Guita Banan sat in the second row at Emerge USA’s town-hall meeting Tuesday, listening to the discussion about the possibility of another executive order from President Donald Trump that would ban people from her country, Iran, from coming to the United States.
“I know people whose parents already made plans for coming here that had to cancel it,” the 29-year-old University of Florida physics doctoral student said after the meeting. “I know people who had job offers from the U.S., and they had to say no because they thought they wouldn’t be able to get a VISA.”
Banan was one of about 40 students and residents who came to the panel-style town hall on UF’s campus in Gainesville.
She asked the panel of experts — which included two UF professors and a South Florida lawyer who co-founded Emerge USA, a national organization with the goal of bringing Muslim-Americans into civic engagement — how the proposed travel ban, Trump’s second, would differ from the first, which was shot down by a federal appeals court earlier this month.
Khurrum Wahid, the lawyer, said the upcoming executive order will have basically the same content as the first, but the administration will probably change a few things to make it lawful. He expects it to go into action in the coming days.
The changes, Wahid said, will likely include: giving advanced notice of the ban (the first was enacted immediately), excluding green card holders (the first disallowed them from the seven majority-Muslim countries listed in the ban), and allowing people into the country if they are in transit, by plane or otherwise, when the ban goes into effect (the first made them return upon landing).
The administration will also likely add a non-Muslim country to the list of banned countries — Iran, Iraq, Libya, Somalia, Sudan, Syria and Yemen — so it can argue that it is not a Muslim ban.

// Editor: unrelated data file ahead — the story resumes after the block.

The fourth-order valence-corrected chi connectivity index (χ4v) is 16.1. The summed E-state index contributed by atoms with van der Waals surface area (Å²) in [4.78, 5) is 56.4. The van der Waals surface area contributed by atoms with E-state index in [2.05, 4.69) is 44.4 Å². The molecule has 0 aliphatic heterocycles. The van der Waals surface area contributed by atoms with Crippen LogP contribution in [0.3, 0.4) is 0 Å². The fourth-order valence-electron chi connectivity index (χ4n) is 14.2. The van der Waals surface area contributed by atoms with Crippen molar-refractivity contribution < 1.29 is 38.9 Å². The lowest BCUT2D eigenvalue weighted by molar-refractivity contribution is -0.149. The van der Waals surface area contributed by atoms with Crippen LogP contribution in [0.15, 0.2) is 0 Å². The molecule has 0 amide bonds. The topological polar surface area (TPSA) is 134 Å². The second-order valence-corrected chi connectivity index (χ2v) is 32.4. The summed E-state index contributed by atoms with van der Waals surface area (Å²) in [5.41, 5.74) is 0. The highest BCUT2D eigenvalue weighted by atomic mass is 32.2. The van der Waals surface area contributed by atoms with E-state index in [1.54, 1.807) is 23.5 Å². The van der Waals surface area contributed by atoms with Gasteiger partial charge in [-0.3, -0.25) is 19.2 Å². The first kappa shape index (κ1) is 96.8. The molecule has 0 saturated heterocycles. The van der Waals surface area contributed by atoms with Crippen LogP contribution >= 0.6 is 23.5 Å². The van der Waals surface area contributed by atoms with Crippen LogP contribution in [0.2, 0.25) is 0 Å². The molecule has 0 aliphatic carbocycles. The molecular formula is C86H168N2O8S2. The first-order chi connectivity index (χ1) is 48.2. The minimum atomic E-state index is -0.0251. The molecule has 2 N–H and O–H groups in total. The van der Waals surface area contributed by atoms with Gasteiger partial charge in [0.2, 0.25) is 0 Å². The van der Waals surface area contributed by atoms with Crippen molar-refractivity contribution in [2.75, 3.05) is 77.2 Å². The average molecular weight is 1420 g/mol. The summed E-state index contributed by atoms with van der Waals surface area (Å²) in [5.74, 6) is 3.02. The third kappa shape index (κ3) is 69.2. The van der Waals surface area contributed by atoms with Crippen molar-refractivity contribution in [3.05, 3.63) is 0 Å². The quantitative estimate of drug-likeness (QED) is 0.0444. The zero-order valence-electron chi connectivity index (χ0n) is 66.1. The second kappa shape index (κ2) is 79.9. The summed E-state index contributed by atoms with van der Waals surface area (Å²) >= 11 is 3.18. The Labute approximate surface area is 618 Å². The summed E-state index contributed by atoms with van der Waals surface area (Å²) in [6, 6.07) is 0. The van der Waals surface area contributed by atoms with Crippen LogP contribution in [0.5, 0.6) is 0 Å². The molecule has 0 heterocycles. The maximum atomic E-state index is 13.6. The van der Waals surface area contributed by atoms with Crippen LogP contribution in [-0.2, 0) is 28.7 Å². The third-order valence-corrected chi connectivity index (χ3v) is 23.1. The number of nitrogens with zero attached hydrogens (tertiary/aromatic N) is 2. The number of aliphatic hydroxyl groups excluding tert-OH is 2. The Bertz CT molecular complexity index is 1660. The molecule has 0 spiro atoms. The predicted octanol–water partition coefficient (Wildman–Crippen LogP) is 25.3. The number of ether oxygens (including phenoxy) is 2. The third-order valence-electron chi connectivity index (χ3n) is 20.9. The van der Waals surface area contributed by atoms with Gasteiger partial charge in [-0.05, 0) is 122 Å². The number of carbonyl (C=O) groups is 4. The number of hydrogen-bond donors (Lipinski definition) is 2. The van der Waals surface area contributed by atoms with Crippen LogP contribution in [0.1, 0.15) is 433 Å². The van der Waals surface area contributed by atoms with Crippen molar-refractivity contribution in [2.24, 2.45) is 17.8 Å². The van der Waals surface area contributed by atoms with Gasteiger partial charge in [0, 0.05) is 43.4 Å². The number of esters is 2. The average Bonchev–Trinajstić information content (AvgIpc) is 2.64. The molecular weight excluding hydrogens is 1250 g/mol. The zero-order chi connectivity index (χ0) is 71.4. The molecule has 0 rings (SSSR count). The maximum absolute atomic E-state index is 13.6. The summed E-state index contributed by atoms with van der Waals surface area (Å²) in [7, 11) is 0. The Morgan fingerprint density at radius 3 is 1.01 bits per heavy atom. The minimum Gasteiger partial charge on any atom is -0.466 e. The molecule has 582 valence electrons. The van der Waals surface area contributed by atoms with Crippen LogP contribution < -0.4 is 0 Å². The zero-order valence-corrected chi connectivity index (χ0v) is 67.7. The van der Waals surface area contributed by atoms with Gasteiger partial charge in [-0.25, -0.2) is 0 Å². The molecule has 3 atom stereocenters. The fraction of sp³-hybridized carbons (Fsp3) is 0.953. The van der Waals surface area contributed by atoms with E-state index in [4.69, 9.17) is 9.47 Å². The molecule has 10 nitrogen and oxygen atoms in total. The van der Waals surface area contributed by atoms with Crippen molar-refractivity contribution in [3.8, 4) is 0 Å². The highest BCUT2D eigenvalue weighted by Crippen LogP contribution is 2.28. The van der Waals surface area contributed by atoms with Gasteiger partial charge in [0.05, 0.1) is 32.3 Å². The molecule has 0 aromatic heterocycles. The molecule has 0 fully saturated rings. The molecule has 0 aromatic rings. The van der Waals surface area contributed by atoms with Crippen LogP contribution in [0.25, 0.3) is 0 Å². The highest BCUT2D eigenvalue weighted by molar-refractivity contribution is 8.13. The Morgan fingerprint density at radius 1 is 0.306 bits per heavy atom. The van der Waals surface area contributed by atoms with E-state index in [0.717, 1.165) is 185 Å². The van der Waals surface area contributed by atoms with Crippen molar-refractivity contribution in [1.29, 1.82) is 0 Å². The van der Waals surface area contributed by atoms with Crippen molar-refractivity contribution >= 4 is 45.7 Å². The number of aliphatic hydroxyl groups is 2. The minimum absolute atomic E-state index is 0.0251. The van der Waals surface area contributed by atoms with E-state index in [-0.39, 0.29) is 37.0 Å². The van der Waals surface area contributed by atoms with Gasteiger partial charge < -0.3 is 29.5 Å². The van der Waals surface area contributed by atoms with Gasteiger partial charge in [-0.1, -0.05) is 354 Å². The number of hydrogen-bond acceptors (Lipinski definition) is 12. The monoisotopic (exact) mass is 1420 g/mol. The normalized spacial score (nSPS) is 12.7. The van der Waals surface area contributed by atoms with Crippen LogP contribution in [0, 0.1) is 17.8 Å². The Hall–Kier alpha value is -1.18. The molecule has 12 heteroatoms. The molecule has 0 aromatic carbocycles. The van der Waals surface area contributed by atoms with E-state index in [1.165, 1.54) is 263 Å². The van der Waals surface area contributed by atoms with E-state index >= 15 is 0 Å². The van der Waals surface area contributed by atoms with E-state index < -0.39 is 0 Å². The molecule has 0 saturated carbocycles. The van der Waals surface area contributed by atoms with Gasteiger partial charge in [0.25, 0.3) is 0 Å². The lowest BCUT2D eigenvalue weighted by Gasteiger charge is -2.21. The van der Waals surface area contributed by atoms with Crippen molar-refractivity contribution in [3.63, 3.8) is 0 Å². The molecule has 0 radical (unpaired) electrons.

“My money’s on North Korea,” he said.
Not unlike the first travel ban, Wahid said he expects to see protests and people organizing if they believe the ban does not pass the test of constitutionality.
“We’re seeing people coming together from all genders, all walks of life, all different identities and saying that this is not the America we want,” he said. “We want a different America.”
Another panelist, Gwendolyn Zoharah Simmons, a UF assistant professor of religion, said the travel ban promotes Islamophobia but isn’t the only action from the administration that does so.
Talks about changing the name of the government program “Countering Violent Extremism” to “Countering Islamic Extremism” could detriment the public perception of Muslim-Americans.
“The CIE, if it were to become the focus of this program, certainly stigmatizes and criminalizes Muslims across the country,” she said.
After the meeting, she told WUFT News that those concerned can take action locally to effect change. Several activist groups in Gainesville already have, she said.
“We’re focused on state and city elections,” she said. “There’s a push for Gainesville to be a sanctuary city. There’s a push for UF to be a sanctuary campus.”
Pre-printed letters to U.S. Rep. Ted Yoho, R-Gainesville, who expressed his support of the first travel ban, lined the meeting’s check-in table at Ustler Hall. They all had the same form text, which said in part: “I urge you to push back on this measure and protect the rights of citizens, green-card holders and potential immigrants alike. I hope that you will consider my position when you represent me in congress.”
The three panelists said meeting participants should take action if they disagree with the travel bans by signing one of the letters, which would be sent to Yoho later this week.
Messages left for Yoho and his media-relations team at his two Florida offices and on his cell phone weren’t immediately returned Wednesday.